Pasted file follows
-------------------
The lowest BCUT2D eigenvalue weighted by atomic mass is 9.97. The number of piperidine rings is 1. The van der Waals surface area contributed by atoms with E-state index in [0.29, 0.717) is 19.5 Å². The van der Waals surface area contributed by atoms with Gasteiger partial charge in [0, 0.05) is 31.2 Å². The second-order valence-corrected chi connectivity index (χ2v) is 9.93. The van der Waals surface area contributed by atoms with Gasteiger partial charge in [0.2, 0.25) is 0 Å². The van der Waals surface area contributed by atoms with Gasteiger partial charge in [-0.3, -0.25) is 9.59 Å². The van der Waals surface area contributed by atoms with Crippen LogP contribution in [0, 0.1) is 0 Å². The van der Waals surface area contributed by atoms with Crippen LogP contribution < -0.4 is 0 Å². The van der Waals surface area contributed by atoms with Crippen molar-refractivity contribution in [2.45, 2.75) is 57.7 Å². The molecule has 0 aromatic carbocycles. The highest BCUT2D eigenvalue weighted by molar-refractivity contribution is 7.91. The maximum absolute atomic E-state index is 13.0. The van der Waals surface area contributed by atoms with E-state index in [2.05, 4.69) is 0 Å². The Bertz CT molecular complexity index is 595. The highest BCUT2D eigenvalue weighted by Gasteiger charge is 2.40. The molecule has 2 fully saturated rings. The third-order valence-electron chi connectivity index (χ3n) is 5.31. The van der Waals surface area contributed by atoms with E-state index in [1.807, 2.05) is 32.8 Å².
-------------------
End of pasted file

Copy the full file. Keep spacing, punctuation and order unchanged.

The lowest BCUT2D eigenvalue weighted by atomic mass is 9.97. The number of piperidine rings is 1. The van der Waals surface area contributed by atoms with E-state index in [0.29, 0.717) is 19.5 Å². The van der Waals surface area contributed by atoms with Gasteiger partial charge in [0, 0.05) is 31.2 Å². The second-order valence-corrected chi connectivity index (χ2v) is 9.93. The van der Waals surface area contributed by atoms with Gasteiger partial charge in [0.2, 0.25) is 0 Å². The van der Waals surface area contributed by atoms with Gasteiger partial charge in [-0.3, -0.25) is 9.59 Å². The van der Waals surface area contributed by atoms with Crippen LogP contribution in [0, 0.1) is 0 Å². The van der Waals surface area contributed by atoms with Crippen LogP contribution < -0.4 is 0 Å². The van der Waals surface area contributed by atoms with Crippen molar-refractivity contribution in [2.45, 2.75) is 57.7 Å². The molecule has 0 aromatic carbocycles. The highest BCUT2D eigenvalue weighted by molar-refractivity contribution is 7.91. The maximum absolute atomic E-state index is 13.0. The van der Waals surface area contributed by atoms with E-state index in [2.05, 4.69) is 0 Å². The Bertz CT molecular complexity index is 595. The highest BCUT2D eigenvalue weighted by Gasteiger charge is 2.40. The molecule has 2 fully saturated rings. The third-order valence-electron chi connectivity index (χ3n) is 5.31. The van der Waals surface area contributed by atoms with E-state index in [1.807, 2.05) is 32.8 Å².